With all of this in mind, let’s examine the events in the first part of Genesis 19.  Lot sees two strangers coming through the gates of Sodom and, being an honorable and righteous man, he greets them and offers them hospitality.  Once the two strangers agree, Lot becomes their patron and they his clients.  This challenges the honor of the men of Sodom who did not provide assistance to the strangers and so they band together to put this outsider, Lot, in his place.  They challenge Lot with what would be the greatest assault on his own honor, the rape of his guest.  In honor and shame cultures, male homosexuality is not about sexual gratification, it is about domination.  The one being penetrated is completely degraded and shamed and loses his honor.  If Lot would have allowed his guests to have been raped, Lot would have lost all of his honor.  Faced with an impossible decision, Lot responds with an offer that would still result in some of his honor being lost, his own virgin daughters.  This would have been devastating, but he was willing to accept loss in order to maintain the hospitality protocol with the two strangers because, “they have come under the shadow of my roof” (Genesis 19:8).  Notice that the two messengers (“angels”) are silent during this whole interaction.  Why did they not immediately speak up and tell Lot that they could protect themselves since we see that they were more than capable?  They actually do not say anything, they simply pulled Lot back inside and struck the men outside with blindness.  Had the two messengers told Lot that they could protect themselves or had they asked him to protect them, it would have violated his honor as their host, thus they only act when things get completely out of hand.  Because the protocol of hospitality was followed, showing Lot to be an honorable man, the two messenger rescue him from the oppression of the men of Sodom and from Sodom’s impending destruction.

The writer of Hebrews finishes his letter by extorting the believers, “Let love of the brethren continue.  Do not neglect to show hospitality to strangers, for by this some have entertained angels without knowing it[2].  If we as believers in Yeshua are grafted in to Israel (Romans 11) and are now Abraham’s seed and heirs according to the promise (Galatians 3:29), then our mandate is to guard the Way of YHWH by doing righteousness and justice; to alleviate oppression in this world.  Are we willing to show hospitality by inviting strangers into our homes and providing them with food, protection, and status in the community?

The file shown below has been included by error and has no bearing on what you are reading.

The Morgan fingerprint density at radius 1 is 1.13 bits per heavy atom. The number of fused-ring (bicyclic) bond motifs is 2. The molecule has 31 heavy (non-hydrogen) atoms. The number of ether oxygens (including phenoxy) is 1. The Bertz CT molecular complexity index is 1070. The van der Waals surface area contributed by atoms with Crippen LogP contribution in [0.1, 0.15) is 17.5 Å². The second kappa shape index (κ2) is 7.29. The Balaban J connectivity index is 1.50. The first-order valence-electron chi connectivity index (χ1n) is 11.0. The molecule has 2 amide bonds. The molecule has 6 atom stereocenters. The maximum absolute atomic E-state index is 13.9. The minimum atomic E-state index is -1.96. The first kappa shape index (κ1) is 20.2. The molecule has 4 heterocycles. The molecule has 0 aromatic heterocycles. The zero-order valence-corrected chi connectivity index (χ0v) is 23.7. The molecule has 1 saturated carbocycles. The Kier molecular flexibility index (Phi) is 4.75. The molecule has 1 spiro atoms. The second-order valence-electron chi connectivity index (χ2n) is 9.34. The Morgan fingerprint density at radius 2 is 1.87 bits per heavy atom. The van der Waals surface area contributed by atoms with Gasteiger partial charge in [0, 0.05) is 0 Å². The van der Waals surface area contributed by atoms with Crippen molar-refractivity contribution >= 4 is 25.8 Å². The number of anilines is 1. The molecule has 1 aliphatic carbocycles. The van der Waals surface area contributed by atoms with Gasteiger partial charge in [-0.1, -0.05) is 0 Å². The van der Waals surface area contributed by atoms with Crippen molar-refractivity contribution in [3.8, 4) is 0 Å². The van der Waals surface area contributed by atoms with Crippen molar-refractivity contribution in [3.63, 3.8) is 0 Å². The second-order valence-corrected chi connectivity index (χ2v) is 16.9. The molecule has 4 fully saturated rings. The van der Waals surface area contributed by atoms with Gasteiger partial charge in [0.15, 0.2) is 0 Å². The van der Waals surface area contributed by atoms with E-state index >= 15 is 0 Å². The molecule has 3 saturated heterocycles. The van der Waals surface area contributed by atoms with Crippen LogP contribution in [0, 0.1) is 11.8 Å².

Footnotes
[1] For more in depth information on hospitality, see “Hospitality” in Handbook of Biblical Social Values, Pilch & Malina ed., pp 115-118.

[2] Hebrews 13:1-2, New American Standard Bible

Further Reading
For more information on righteousness and justice
-  Weinfeld, Social Justice in Ancient Israel and in the Ancient Near East.
-  The Weightier Matters of Torah video series by Ryan White
-  The Gospel of the Suffering Servant video series by Ryan White

Reference
Malina & Pilch, Handbook of Biblical Social Values, Hendrickson Publishers (Peabody, MA: 1998).

Download

Members-Only Content

 

Please log in to your premium account to view the audio and video content

 

 

  • choose your plan

  • Premium Teachings
  • Torah Portions
  • Post Comments
  • Download Audio/Video
  • Yeshiva Courses
  • Roku Channel
  • Silver

  • $10

    per month

  • 5 Downloads Per Month
  • Gold

  • $15

    per month

  • 10 Downloads Per Month

Leave a Reply